Farm to Doggie Dish
Nom de plume Francine Wolfe Schwartz
Celebrate International Dog Biscuit Appreciation Day February 23, 2013
It must be Diesel’s keen sense of smell that wakes him from his peaceful afternoon nap every Wednesday afternoon. Nothing gets past this Yellow Labrador! As soon as I open the garage door he’s at my heels scrutinizing our Worden Farm CSA basket wondering what’s in it just for him.
Diesel, a veggie-loving dog with a discerning palate, prefers carrots, broccoli, squash, cucumbers, or green beans. But when carrots are in season, he’s in doggie crunching heaven, waiting not so patiently for one to eat out on the lanai — let me rephrase that — practically inhale — so he can beg for another.
Our lovable lab’s love of vegetables gave us an edge on changing up his eating habits. A few years ago, Diesel’s veterinarian gave us a big wake-up call. Get those few extra pounds off his aging joints. X-rays revealed he not only suffers from age-onset arthritis, but he has congenital hip dysplasia, a chronic condition of Labradors and other large dogs.
Dr. Gross’ advice: more walks in the cooler hours of the day; cut back on the amount of dog food; limit treats, even healthy ones, and bulk up Diesel’s dish with an extra helping of vegetables — raw or steamed.
She explained to us that the extra weight increases stress on Diesel’s joints heart and eventually could effect his heart. As with two-legged animals, obesity aggravates arthritis, causes skin disease and affects the immune system. She went on to say that every ounce of extra weight dramatically decreases the life expectancy of our pets. (Good advice for two-legged animals too!)
Whatever Diesel eats, it has to be nutritious, including dog treats. Yes, there are several good brands of dog treats with ingredients that even I would eat, but they are very expensive. The method of baking crunchy doggie biscuits are the same as baking cookies (without the fat and sugar) and just like homemade anything you know exactly what ingredients goes into what you bake. Researching recipes, I heeded the veterinarian’s advice and made sure they were low in fat, high in nutrition, with no people food ingredients poisonous to dogs.
Visiting several expert websites and checking with my veterinarian, the following is a partial list of common foods to avoid giving your dog. Reading through the list of poisonous people foods, there were some foods on the list I had no idea were poisonous. (Please check with your pet’s veterinarian for more information on this subject and other diet-related information.)
PARTIAL List of Foods to Avoid Giving to Dogs
Coffee, coffee grounds
Apricot, cherry, avocado and peach pits
Grapes and Raisins
Yeast dough – uncooked bread can expand in your pet’s stomache
Raw or undercooked meat or eggs
Xylitol (sweetener found in many products)
Onion, Garlic, Chives
Baby food containing salt, onion, garlic and other poisonous foods
Mushrooms and mushroom plants
Fat, meat trimmings, luncheon meat
Sources to visit:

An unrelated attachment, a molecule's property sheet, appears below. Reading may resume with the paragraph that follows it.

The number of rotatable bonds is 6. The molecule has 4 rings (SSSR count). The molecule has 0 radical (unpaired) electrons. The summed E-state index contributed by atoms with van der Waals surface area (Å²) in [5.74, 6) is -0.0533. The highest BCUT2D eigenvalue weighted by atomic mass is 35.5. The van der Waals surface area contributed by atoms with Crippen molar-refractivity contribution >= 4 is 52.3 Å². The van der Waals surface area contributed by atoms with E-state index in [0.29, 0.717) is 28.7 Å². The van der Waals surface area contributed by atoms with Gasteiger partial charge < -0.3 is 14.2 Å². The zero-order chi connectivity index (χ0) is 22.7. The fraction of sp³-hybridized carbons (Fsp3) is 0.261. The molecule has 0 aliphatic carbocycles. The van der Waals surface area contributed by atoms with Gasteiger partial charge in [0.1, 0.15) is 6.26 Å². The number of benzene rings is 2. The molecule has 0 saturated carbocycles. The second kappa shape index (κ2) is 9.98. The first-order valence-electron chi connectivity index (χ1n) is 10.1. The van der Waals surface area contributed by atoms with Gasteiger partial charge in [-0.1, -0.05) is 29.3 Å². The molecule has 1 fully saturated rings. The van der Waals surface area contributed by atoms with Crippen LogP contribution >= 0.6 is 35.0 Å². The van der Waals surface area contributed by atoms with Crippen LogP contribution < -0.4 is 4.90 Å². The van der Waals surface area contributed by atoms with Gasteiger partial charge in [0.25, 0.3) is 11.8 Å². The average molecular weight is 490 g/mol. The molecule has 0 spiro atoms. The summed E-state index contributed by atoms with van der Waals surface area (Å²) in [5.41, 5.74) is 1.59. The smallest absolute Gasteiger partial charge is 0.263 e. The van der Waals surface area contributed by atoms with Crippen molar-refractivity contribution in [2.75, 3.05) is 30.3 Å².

Veggie Truffles for Dogs
recipe courtesy of Francine Wolfe Schwartz
3 cups finely minced parsley, do not remove stems
1/2 cup finely chopped carrots
1/4 cup olive oil
2 3/4 cups whole wheat flour
2 tablespoons wheat germ
2 teaspoons baking powder
1/2 to 1 cup water
Place oven rack in the middle of the oven. Preheat oven to 350°F. Lightly grease or line with parchment paper a large baking sheet. Set aside.
In a large bowl combine parsley, carrots, olive oil. Add flour, wheat germ and baking powder.
Stir to combine. Gradually add 1/2 cup water. Mix well. Dough should be moist but not wet. Gradually add more water as needed.
Using a tablespoon, scoop dough, roll into a ball placing on baking sheet or if preferred flatten balls with the bottom of a lightly greased glass. Bake 25-30 minutes until lightly browned
and slightly hardened. (Will continue to harden as they cool.)
Cool and store in an airtight container for 3 days or freeze. Remove as much as desired from freezer and allow to come to room temperature before serving.
St. Puptrick’s Emerald Isles for Dogs
adapted from Cooking the Three Dog Bakery Way, Mark Beckloff and Dan Dye
2 cups whole wheat flour
2 cups all-purpose flour
1 teaspoon baking powder
1/2 cup canola oil
1 teaspoon honey
1 cup room temperature water
1/2 cup finely chopped fresh spinach, kale, escarole or other green
nonfat milk for brushing tops
Preheat oven to 350 °F.
Stir together the flour, baking powder in a bowl. Add the oil and mix with a fork until the oil is evenly distributed. Add honey, water and spinach. Using your hands or a large spoon work into a soft dough. Turn out onto a lightly floured surface and knead with your hands 2-3 minutes or until dough is well blended. Cover dough with a dish towel and allow to “rest” for 10 minutes (and you too).
Divide dough in 16 even pieces. Roll the dough into oval shapes about 2×3-inches. Brush with milk and dust with flour. (Note: dough maybe divided into smaller pieces.)
Place the bites on a lightly greased or parchment paper lined baking sheet. Bake for 20 minutes or until lightly golden brown.
Remove sheet to a cooling tray and cool until room temperature before serving.
Store in an airtight container for up to 5 days or wrap well and freeze up to 2 months, thawing before serving.